Reflections Geriatric Services is geared towards individuals with Alzheimer’s disease and dementia. This day program offers activities related to cognitive ability to help with memory and stimulate the brain, and provides respite for caregivers through competent and compassionate care. The day programs are located in Griffin and Thomaston, but are accessible to residents of Butts, Lamar, and Pike counties through a transportation system. A monthly support group offers support and education for families and caregivers.

 

McIntosh Trail CSB offers a variety of addictive disease treatment services. These include the Transitions program, New Choices, DUI school, and outpatient treatment. Transitions, or Inspiration, is a short-term residential program for adults who have significant problems with addiction. It provides treatment and support for people who are making the transition from acute care to a long-term program. New Choices, serving women who suffer from addictive diseases, is a residential program lasting six to nine months. It is specifically funded to assist women receiving Temporary Aid for Needy Families or those who are being served by DFACS Child Protective Services. The program helps women stop abusing drugs and alcohol, learn child care skills, find employment, and gain other skills needed to re-enter the community.

 

Developmental disabilities services include four-person, four-bedroom group homes within the community. The homes provide 24-hour assistance and supervision with medication and daily living chores, like laundry and food. McIntosh Trail CSB also offers day programs, in which every day, for five or six hours, participants build skills; socialize with others; have opportunities to volunteer; and/or gain employment and learn job skills at local grocery stores, hospitals, and other businesses.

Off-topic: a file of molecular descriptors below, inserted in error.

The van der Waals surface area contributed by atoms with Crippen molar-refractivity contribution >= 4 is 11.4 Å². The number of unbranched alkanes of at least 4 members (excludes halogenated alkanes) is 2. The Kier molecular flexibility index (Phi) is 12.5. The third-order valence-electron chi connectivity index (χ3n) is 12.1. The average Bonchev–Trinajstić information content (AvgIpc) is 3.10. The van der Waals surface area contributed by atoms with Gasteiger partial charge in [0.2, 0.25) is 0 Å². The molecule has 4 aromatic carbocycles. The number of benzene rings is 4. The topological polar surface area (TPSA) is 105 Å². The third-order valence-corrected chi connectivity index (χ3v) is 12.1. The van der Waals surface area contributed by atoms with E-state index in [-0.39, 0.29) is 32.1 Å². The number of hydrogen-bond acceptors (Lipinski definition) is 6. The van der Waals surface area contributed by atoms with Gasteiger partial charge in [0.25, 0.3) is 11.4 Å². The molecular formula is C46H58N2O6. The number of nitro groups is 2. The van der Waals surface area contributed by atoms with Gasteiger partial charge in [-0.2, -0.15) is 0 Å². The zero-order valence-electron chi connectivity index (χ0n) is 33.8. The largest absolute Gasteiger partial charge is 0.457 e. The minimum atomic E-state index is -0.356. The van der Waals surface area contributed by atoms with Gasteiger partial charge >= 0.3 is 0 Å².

A new program, the Butts County Counseling Center/Child and Adolescent Clubhouse, is geared towards preventing at-risk young people from entering the mental health system. These kids are generally at risk of failing or dropping out of school and getting involved in the juvenile justice system. The clubhouse is an after school program that offers GED and SAT preparation, employment counseling, guitar lessons, field trips, and a game room. The goal is to help young people learn to deal with conflict, improve relationships, and strengthen their resiliency in dealing with day to day challenges.

 

McIntosh Trail CSB seeks grants to support their efforts.  A recent report showed that individuals with serious mental illness die, on average, 25 years earlier than the general population; these deaths are often due to conditions unrelated to mental illness such as cardiovascular problems, diabetes, and respiratory illnesses. These findings have created a movement within the behavioral health field to place more emphasis on the physical health needs of mentally ill individuals. As a result, McIntosh Trail has partnered with Hope Health Clinic and Kaiser Permanente to address this critical area. Several grants are supplemented by the state; the CSB has also received funding from the United Way and the Healthcare of Georgia Foundation. Local businesses and organizations have helped McIntosh Trail get much needed items for the different programs; for example, funding provided by an EMC helped to purchase beds for Pine Woods.

 

“Our goal is to treat people in the community,” McCollum states. McIntosh Trail CSB helps people focus on being more independent, get jobs, and face whatever mental health barriers keep them from functioning in their homes or communities. “If we give them the help they need, we can keep them out of the hospital or jail, and help them to become valued, contributing members of their community.”

 

For more information, contact McIntosh Trail CSB at 770-358-5252 or visit their website at www.mctrail.org.